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International Accord for Health and Safety in the Textile and Garment Industry
Fire and building safety disasters have killed thousands of garment workers. The worst disaster in history was the 2013 Rana Plaza factory building collapse in Dhaka, Bangladesh, which killed 1,138 workers and injured a further 2,500.
These disasters are preventable. Workers had been calling for better safety protections for many years, and the Rana Plaza disaster provided a critical turning point that led to the development of the groundbreaking Bangladesh Accord (Accord on Fire and Building Safety in Bangladesh), which has delivered critical safety gains for millions of garment workers.
The International Accord for Health and Safety in the Textile and Garment Industry commenced on 1 September 2021 and is the successor agreement to the Bangladesh Accord. The International Accord is vital in ensuring workers’ safety gains are maintained and progressed.
Over 170 international brands have signed-on, including many well-known Australian brands. We’re calling on all brands that produce in Bangladesh to stand up for worker safety by signing on to the International Accord today!
Two Aussie brands are lagging behind. Can you help push these brands in the right direction?
Take action on social media
Best & Less and The Iconic have not signed onto the International Accord. You can take action and urge them to commit to the safety of the women who make their clothes. All you have to do is:
1. Copy the following post:
Hi [insert brand name], I noticed you have not signed onto the International Accord for Health and Safety in the Textile and Garment Industry. I am concerned that the women who make your clothes continue to work in unsafe conditions. Will you make a public commitment to sign onto the Accord along with over 170 brands who have already? #SheWearstheCost
2. Click on the brand’s logo, it will direct you to their Facebook channel.
3. Paste the post and share it onto their profile!
What was the 2013 Bangladesh Accord and why was it important?
Bangladesh is home to the third largest garment industry in the world. The sector employs over four million people, with approximately women making up 80% of workers.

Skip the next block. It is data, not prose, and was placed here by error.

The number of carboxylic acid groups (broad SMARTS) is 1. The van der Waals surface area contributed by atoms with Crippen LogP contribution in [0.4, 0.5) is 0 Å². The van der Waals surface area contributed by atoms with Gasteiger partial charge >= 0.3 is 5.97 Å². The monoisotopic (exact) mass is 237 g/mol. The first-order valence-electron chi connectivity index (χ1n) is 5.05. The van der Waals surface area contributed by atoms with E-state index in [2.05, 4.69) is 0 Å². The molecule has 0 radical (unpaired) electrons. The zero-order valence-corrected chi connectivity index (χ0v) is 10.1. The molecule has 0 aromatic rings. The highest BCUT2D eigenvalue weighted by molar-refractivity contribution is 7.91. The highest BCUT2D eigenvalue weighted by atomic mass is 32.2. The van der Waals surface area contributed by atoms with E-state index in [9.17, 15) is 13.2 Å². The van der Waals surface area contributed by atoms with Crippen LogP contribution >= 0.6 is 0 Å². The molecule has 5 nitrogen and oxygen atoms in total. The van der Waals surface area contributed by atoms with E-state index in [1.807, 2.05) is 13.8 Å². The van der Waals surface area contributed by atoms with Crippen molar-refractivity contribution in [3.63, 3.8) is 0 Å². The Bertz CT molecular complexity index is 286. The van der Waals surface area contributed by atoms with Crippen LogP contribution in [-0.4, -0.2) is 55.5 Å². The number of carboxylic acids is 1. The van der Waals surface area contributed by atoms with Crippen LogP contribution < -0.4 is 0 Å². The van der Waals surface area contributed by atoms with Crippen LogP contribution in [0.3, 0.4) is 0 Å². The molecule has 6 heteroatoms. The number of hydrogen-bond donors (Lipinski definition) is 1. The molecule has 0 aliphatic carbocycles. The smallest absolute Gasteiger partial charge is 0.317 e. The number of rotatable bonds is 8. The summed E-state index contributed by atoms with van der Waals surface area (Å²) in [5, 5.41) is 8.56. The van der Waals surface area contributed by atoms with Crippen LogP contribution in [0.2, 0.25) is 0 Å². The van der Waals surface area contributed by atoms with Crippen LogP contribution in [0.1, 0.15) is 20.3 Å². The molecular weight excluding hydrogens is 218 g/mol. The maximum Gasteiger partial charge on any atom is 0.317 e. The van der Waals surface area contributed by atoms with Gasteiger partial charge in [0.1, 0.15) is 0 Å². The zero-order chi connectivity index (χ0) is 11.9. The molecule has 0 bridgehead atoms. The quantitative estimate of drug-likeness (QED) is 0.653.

The 2013 Accord on Fire and Building Safety in Bangladesh was an historic, five-year agreement between brands and trade unions to work towards a safe and healthy garment and textile industry in Bangladesh. It catalysed a new approach to building safety across the industry, placing legally binding obligations on international brands and factories to protect worker safety.
The 2018 Transition Accord extended the agreement for an additional three years.
Over 200 brands and retailers signed on, including 13 from Australia. Both the 2013 Accord and the 2018 Transition Accord have been pivotal in ensuring the safety of garment workers, saving countless lives. Inspections uncovered over 130,000 safety violations, from structural damage to unsafe fire escape routes. A large majority of these safety hazards have since been eliminated.
What is the new International Accord and how does it protect workers’ rights?
With the Bangladesh Accord expiring on 21 August 2021, garment workers, international brands, and factory managers came together to develop a new agreement to ensure disasters like Rana Plaza didn’t happen again.
The International Accord for Health and Safety in the Textile and Garment Industry was released on 1 September 2021. Over 170 brands and retailers have signed on, including many well-known Australian brands.
The International Accord uniquely protects worker safety through:
It has additional safety measures beyond fire and building safety, for the general health and safety of workers. The International Accord will also expand its coverage beyond Bangladesh at some point, to at least one other country.
Disclaimer: ActionAid Australia does not endorse or have any affiliation with the featured companies. ActionAid Australia acknowledges that the copyright in the logos featured is the property of these companies
Fast fashion has a high price for the garment workers making our clothes. Behind the glitz and glamour of the fashion industry, garment workers risk illness, injury and even their lives working in unsafe factories.